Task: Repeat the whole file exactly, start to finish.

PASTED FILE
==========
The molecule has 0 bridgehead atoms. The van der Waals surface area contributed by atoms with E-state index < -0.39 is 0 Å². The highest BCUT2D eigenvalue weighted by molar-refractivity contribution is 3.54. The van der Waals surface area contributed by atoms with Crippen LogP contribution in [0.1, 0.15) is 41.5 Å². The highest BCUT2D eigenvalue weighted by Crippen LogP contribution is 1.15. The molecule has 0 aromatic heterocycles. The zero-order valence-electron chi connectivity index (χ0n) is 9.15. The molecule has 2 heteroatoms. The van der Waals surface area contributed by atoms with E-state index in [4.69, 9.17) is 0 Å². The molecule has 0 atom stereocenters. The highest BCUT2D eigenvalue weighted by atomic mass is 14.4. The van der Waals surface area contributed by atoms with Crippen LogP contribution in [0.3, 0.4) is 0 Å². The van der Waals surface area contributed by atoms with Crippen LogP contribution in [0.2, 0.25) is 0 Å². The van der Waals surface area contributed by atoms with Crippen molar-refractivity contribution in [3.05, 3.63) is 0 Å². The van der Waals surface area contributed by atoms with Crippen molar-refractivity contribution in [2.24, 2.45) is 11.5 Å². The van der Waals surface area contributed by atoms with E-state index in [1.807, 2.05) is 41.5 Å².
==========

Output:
The molecule has 0 bridgehead atoms. The van der Waals surface area contributed by atoms with E-state index < -0.39 is 0 Å². The highest BCUT2D eigenvalue weighted by molar-refractivity contribution is 3.54. The van der Waals surface area contributed by atoms with Crippen LogP contribution in [0.1, 0.15) is 41.5 Å². The highest BCUT2D eigenvalue weighted by Crippen LogP contribution is 1.15. The molecule has 0 aromatic heterocycles. The zero-order valence-electron chi connectivity index (χ0n) is 9.15. The molecule has 2 heteroatoms. The van der Waals surface area contributed by atoms with E-state index in [4.69, 9.17) is 0 Å². The molecule has 0 atom stereocenters. The highest BCUT2D eigenvalue weighted by atomic mass is 14.4. The van der Waals surface area contributed by atoms with Crippen LogP contribution in [0.3, 0.4) is 0 Å². The van der Waals surface area contributed by atoms with Crippen LogP contribution in [0.2, 0.25) is 0 Å². The van der Waals surface area contributed by atoms with Crippen molar-refractivity contribution in [3.05, 3.63) is 0 Å². The van der Waals surface area contributed by atoms with Crippen molar-refractivity contribution in [2.24, 2.45) is 11.5 Å². The van der Waals surface area contributed by atoms with E-state index in [1.807, 2.05) is 41.5 Å².